Kate, mom to 7 year old Djuna and 4 yr old Alden. Missing our good friend Hal the cat who died June 2, 2010

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#4 of 20 Old 04-03-2010, 02:22 PM
 
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Quote:
Originally Posted by Mommabean View Post

DH hasn't said anything to me, but I heard the tell tell grunt and saw his head shake as I spoke it to ds4 about not going to grandmas (which is dh's mom), but to me this is FITTING. DH will NOT talk to me about it and so it was up to me to do something. He needs to see that his behaviour towards me is NOT acceptable and that going off to grandma's to get fast food for dinner, play video games, and do what HE PLEASES is not a reward he should get.


So am I off base? DH and I had a HUGE blowout 2 week fight last summer about this same issue. (For one dh swears that if my mom were alive I wouldn't ground the kids from her house, but see DARN RIGHT I would it is a fair punishment to me to ground them from something fun). He told me it was the most evil of all punishments and I got called names and everything. But I stood my ground then, and ds4 is just not behaving this week and it's the same as back then. I feel that grounding him for a day isn't the end of the world and that it will get the point across that this house has RULES. That behaving mom and dad will let you do fun things, but not behaving them you will NOT get to go and do things.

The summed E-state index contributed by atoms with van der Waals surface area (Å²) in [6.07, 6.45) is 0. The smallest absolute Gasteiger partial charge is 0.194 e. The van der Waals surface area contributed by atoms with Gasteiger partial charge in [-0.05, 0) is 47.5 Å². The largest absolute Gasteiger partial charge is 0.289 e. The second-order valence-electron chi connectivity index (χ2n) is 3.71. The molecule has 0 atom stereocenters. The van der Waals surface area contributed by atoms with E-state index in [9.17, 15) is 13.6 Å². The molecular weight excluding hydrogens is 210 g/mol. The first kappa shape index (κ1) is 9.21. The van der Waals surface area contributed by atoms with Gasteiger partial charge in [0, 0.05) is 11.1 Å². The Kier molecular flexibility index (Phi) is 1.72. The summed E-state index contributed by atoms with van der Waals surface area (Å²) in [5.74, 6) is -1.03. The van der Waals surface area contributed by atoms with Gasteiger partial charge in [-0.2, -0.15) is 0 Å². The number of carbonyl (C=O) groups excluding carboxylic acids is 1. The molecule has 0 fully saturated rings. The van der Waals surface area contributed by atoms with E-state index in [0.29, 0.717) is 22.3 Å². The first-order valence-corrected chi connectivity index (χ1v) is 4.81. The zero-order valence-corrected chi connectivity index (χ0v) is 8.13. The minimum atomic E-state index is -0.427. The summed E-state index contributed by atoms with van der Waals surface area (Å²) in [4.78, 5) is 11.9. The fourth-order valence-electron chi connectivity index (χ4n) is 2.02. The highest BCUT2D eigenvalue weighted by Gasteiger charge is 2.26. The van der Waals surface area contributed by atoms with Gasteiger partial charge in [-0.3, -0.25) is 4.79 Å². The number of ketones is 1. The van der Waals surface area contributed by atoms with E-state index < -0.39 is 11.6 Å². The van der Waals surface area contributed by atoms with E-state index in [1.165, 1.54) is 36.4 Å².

Hugs, Mama.

I wonder if your kids are acting up because they see your dh calling you names. (if they saw that.) Kids will mimic what they see, not what we tell them in words to do, sadly.

I would encourage you to work on the communication with your dh...if that is at all humanly possible....getting you two on the same page, or to reach a compromise if at all able to, would be so helpful in my opinion.

Sounds incredibly frustrating.

Kids get moody and misbehave around the holidays, (heck, I do too!) and yet you DO have a right to set boundaries.....I would encourage you to work on this with your dh instead of against him....but that only works if he cooperates too. Sounds hard.

If he refuses to set ANY boundaries, and then criticizes the ones you set, that would really be hard.

Take the time to heal from your marriage before you move on with someone else. Make a list of all the qualities you would like in a new partner and then work on growing that way yourself. ~mandib50
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#5 of 20 Old 04-03-2010, 02:32 PM